Histological findings: The ovarian material with a tumor-like appearance had an intact capsule. There were cystic areas in its cross-section. A fatty material containing hairy structures was resected from the cyst. The obtained samples were embedded into paraffin blocks after routine tissue processing protocol. Sections of 4 micron thick were stained with hematoxylin-eosin (H&E). Microscopic examination of the tumor demonstrated keratin areas on the inner surface lined by mature squamous epithelium below, with hair follicles and sebaceous glands underneath them (Figure 2A). Cartilage and intestinal tissue as well as serous and mucinous glands were also noted (Figure 2B). No immature tissue was seen. Based on the above findings the mass was diagnosed “mature cystic teratoma” (Figure 3).

Figure 1. Dermoid cyst and intracystic nondepent intracystic spheres of lipid material. (a) T1-weighted coronal image shows a large cyst (black arrows) containing mutipl round masses (stars) extending süperiorly toward the right adnexal region. (b) T2-weighted sagittal MR image shows the round masses (stars) floating in high-signal-intensity fluid within the cyst (black arrow). The cystic lesion displaces the uterus and urinary bladder (white arrows)
Figure 2 A: Areas of mature squamous epithelium, sebaceous glands, and fat tissue are observed (H&E X40) Figure 2B: Areas of cartilage, mucous glands, and intestinal mucosa are observed (H&E X40)
Figure 3. Photograph of the gross specimen shows yellowish, pasty sebaceous material (red arrowhead) and the bulk of the cyst cavity is filled with hair (white arrow), findings that account for the fat echogenicity and signal intensity seen at US and MR imaging. Two molar teeth are also evident ( black arrows)

3. Discussion

Mature cystic teratoma is the most prevalent germ cell tumor in women of reproductive age.

Malignant transformation starts at the postmenopausal period with an average age of 55 years; the most common malignant transformation occurs to squamous cell carcinoma [5]. A unilocular lesion was shown on MR imaging. T1-weighted MR images characterized the fatty areas of the tumor as having a high signal intensity. Fat-suppressed T1-weighted images showed suppression of the signals, as well as chemical shift artifacts between the fat and the non-fat components, the latter being diagnostic for dermoid cysts. Based on a different appearance than multilocular or solid ovarian tumors, the tumor was considered benign. It has been reported that about 1% to 2% of mature cystic teratomas ultimately transform into malignant forms. This transformation usually begins from the “dermoid plug” [6]. Since the malignant transformation is rare and the malignant form resembles the appearance of the benign form, it is challenging to make a preoperative diagnosis. Malignant transformation usually occurs after menopause and when it occurs, the prognosis is grave [7]. Rim et al reported that the malignant transformation occurred at an average age of 56.8 years, and 63% of the cases were older than 40 years old at the time of diagnosis [8].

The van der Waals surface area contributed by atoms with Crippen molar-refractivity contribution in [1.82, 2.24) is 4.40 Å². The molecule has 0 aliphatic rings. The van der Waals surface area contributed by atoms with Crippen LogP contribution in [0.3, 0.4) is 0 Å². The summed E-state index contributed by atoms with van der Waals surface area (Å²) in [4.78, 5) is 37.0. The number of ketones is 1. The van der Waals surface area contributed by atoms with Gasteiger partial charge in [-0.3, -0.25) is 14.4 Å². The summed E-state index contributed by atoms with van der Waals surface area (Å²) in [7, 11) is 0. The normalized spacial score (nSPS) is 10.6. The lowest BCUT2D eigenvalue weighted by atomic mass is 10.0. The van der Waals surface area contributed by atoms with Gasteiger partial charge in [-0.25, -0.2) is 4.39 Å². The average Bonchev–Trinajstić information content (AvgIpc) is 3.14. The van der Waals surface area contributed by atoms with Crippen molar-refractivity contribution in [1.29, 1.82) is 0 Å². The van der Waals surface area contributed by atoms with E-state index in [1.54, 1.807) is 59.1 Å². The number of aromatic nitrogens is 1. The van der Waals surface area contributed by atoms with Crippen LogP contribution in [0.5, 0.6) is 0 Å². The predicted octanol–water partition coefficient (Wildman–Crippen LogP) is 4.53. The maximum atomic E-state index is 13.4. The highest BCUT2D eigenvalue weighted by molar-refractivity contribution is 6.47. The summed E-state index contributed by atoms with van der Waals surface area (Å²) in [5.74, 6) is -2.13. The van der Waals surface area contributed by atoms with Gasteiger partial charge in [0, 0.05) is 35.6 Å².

Malkasian et al reported that in a 612-case series the malignancy risk was doubled in patients over 50 years of age [9].

Yeol Park et al. [10] reported that age at the time of diagnosis and tumor size performed well than levels of CA125 or CA19-9 in detection of malignant transformation in mature cystic teratomas. They indicated that 45 years of age as the patient age and 99 mm as the tumor size were the optimal cutoffs. Malignant ovarian tumors may sometimes show an elevated level of SCC, the marker for squamous cell carcinoma, although tumor markers in our patient were in normal limits. It was also noteworthy that the tumor in our patient was benign despite its largest diameter of 14 cm.

To our opinion, mature cystic teratomas are rare in the elderly women although they may well occur in some patients and this case highlights the importance of the awareness of the possibility of a benign form of the disease despite a very advanced age.